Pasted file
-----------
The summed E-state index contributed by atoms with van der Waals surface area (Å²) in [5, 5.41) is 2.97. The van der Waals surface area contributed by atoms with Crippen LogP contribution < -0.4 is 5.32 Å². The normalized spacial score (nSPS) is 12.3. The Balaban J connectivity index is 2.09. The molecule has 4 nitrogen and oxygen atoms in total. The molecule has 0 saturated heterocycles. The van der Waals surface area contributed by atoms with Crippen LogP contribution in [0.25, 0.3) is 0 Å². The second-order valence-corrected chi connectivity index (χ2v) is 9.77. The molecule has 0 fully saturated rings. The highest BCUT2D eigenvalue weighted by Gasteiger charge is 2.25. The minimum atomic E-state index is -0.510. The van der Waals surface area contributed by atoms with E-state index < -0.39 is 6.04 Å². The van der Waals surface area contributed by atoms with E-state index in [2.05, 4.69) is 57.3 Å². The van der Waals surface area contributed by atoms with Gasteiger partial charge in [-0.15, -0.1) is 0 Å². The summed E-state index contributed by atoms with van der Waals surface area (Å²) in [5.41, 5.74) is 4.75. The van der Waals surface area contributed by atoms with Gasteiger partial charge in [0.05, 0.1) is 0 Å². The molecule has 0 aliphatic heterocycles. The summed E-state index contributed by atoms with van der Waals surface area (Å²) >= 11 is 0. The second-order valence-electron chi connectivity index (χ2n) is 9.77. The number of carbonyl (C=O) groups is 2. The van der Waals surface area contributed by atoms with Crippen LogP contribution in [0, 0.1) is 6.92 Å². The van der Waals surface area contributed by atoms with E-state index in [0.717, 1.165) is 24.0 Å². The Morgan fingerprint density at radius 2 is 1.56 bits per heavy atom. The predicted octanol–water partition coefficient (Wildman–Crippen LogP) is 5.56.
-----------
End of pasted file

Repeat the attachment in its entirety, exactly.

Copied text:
The summed E-state index contributed by atoms with van der Waals surface area (Å²) in [5, 5.41) is 2.97. The van der Waals surface area contributed by atoms with Crippen LogP contribution < -0.4 is 5.32 Å². The normalized spacial score (nSPS) is 12.3. The Balaban J connectivity index is 2.09. The molecule has 4 nitrogen and oxygen atoms in total. The molecule has 0 saturated heterocycles. The van der Waals surface area contributed by atoms with Crippen LogP contribution in [0.25, 0.3) is 0 Å². The second-order valence-corrected chi connectivity index (χ2v) is 9.77. The molecule has 0 fully saturated rings. The highest BCUT2D eigenvalue weighted by Gasteiger charge is 2.25. The minimum atomic E-state index is -0.510. The van der Waals surface area contributed by atoms with E-state index < -0.39 is 6.04 Å². The van der Waals surface area contributed by atoms with E-state index in [2.05, 4.69) is 57.3 Å². The van der Waals surface area contributed by atoms with Gasteiger partial charge in [-0.15, -0.1) is 0 Å². The summed E-state index contributed by atoms with van der Waals surface area (Å²) in [5.41, 5.74) is 4.75. The van der Waals surface area contributed by atoms with Gasteiger partial charge in [0.05, 0.1) is 0 Å². The molecule has 0 aliphatic heterocycles. The summed E-state index contributed by atoms with van der Waals surface area (Å²) >= 11 is 0. The second-order valence-electron chi connectivity index (χ2n) is 9.77. The number of carbonyl (C=O) groups is 2. The van der Waals surface area contributed by atoms with Crippen LogP contribution in [0, 0.1) is 6.92 Å². The van der Waals surface area contributed by atoms with E-state index in [0.717, 1.165) is 24.0 Å². The Morgan fingerprint density at radius 2 is 1.56 bits per heavy atom. The predicted octanol–water partition coefficient (Wildman–Crippen LogP) is 5.56.